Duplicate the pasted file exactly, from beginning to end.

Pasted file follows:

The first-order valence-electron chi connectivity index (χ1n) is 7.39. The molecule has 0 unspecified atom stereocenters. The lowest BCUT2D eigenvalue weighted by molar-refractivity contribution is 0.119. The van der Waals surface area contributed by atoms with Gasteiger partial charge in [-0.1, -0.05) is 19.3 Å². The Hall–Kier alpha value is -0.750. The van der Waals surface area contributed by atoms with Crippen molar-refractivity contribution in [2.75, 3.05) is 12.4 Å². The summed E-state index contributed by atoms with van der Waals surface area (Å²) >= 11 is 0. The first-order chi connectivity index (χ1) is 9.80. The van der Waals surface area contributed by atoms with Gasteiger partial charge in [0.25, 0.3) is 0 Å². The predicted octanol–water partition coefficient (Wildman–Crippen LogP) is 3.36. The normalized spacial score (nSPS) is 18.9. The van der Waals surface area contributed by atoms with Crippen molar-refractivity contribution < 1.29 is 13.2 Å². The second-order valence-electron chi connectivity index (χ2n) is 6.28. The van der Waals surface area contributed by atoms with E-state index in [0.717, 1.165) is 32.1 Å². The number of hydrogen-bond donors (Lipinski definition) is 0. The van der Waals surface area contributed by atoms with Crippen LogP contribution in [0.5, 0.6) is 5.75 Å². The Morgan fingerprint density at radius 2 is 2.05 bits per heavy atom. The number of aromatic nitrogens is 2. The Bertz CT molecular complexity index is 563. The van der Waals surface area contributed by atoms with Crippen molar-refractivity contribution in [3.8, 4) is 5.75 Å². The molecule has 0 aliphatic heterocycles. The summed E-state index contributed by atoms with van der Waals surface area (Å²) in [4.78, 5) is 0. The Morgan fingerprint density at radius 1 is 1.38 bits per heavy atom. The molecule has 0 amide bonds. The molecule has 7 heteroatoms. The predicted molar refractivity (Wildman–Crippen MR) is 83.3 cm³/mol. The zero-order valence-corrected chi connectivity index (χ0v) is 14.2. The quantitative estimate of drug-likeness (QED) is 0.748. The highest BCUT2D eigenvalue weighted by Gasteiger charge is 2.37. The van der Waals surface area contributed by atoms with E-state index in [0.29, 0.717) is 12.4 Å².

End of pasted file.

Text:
The first-order valence-electron chi connectivity index (χ1n) is 7.39. The molecule has 0 unspecified atom stereocenters. The lowest BCUT2D eigenvalue weighted by molar-refractivity contribution is 0.119. The van der Waals surface area contributed by atoms with Gasteiger partial charge in [-0.1, -0.05) is 19.3 Å². The Hall–Kier alpha value is -0.750. The van der Waals surface area contributed by atoms with Crippen molar-refractivity contribution in [2.75, 3.05) is 12.4 Å². The summed E-state index contributed by atoms with van der Waals surface area (Å²) >= 11 is 0. The first-order chi connectivity index (χ1) is 9.80. The van der Waals surface area contributed by atoms with Gasteiger partial charge in [0.25, 0.3) is 0 Å². The predicted octanol–water partition coefficient (Wildman–Crippen LogP) is 3.36. The normalized spacial score (nSPS) is 18.9. The van der Waals surface area contributed by atoms with Crippen molar-refractivity contribution < 1.29 is 13.2 Å². The second-order valence-electron chi connectivity index (χ2n) is 6.28. The van der Waals surface area contributed by atoms with E-state index in [0.717, 1.165) is 32.1 Å². The number of hydrogen-bond donors (Lipinski definition) is 0. The van der Waals surface area contributed by atoms with Crippen LogP contribution in [0.5, 0.6) is 5.75 Å². The Morgan fingerprint density at radius 2 is 2.05 bits per heavy atom. The number of aromatic nitrogens is 2. The Bertz CT molecular complexity index is 563. The van der Waals surface area contributed by atoms with Crippen molar-refractivity contribution in [3.8, 4) is 5.75 Å². The molecule has 0 aliphatic heterocycles. The summed E-state index contributed by atoms with van der Waals surface area (Å²) in [4.78, 5) is 0. The Morgan fingerprint density at radius 1 is 1.38 bits per heavy atom. The molecule has 0 amide bonds. The molecule has 7 heteroatoms. The predicted molar refractivity (Wildman–Crippen MR) is 83.3 cm³/mol. The zero-order valence-corrected chi connectivity index (χ0v) is 14.2. The quantitative estimate of drug-likeness (QED) is 0.748. The highest BCUT2D eigenvalue weighted by Gasteiger charge is 2.37. The van der Waals surface area contributed by atoms with E-state index in [0.29, 0.717) is 12.4 Å².